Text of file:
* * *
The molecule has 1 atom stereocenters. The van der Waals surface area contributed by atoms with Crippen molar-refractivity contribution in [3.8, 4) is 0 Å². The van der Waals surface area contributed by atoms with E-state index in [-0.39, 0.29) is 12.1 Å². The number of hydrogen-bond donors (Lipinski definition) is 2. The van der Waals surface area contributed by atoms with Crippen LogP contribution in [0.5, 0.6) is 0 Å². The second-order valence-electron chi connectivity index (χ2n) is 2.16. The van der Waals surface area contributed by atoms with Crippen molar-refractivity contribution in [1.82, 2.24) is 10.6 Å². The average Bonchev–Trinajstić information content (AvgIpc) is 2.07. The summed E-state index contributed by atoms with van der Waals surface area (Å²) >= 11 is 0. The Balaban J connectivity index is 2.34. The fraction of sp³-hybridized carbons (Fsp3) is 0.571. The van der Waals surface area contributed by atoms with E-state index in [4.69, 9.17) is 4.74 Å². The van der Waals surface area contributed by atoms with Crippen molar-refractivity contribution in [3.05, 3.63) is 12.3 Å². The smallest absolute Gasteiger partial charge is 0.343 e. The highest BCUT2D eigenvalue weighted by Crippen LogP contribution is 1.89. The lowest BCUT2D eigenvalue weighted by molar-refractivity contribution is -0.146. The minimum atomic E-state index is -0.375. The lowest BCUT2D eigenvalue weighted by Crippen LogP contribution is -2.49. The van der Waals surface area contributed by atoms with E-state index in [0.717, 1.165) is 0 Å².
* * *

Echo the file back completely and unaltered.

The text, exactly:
The molecule has 1 atom stereocenters. The van der Waals surface area contributed by atoms with Crippen molar-refractivity contribution in [3.8, 4) is 0 Å². The van der Waals surface area contributed by atoms with E-state index in [-0.39, 0.29) is 12.1 Å². The number of hydrogen-bond donors (Lipinski definition) is 2. The van der Waals surface area contributed by atoms with Crippen LogP contribution in [0.5, 0.6) is 0 Å². The second-order valence-electron chi connectivity index (χ2n) is 2.16. The van der Waals surface area contributed by atoms with Crippen molar-refractivity contribution in [1.82, 2.24) is 10.6 Å². The average Bonchev–Trinajstić information content (AvgIpc) is 2.07. The summed E-state index contributed by atoms with van der Waals surface area (Å²) >= 11 is 0. The Balaban J connectivity index is 2.34. The fraction of sp³-hybridized carbons (Fsp3) is 0.571. The van der Waals surface area contributed by atoms with E-state index in [4.69, 9.17) is 4.74 Å². The van der Waals surface area contributed by atoms with Crippen molar-refractivity contribution in [3.05, 3.63) is 12.3 Å². The smallest absolute Gasteiger partial charge is 0.343 e. The highest BCUT2D eigenvalue weighted by Crippen LogP contribution is 1.89. The lowest BCUT2D eigenvalue weighted by molar-refractivity contribution is -0.146. The minimum atomic E-state index is -0.375. The lowest BCUT2D eigenvalue weighted by Crippen LogP contribution is -2.49. The van der Waals surface area contributed by atoms with E-state index in [0.717, 1.165) is 0 Å².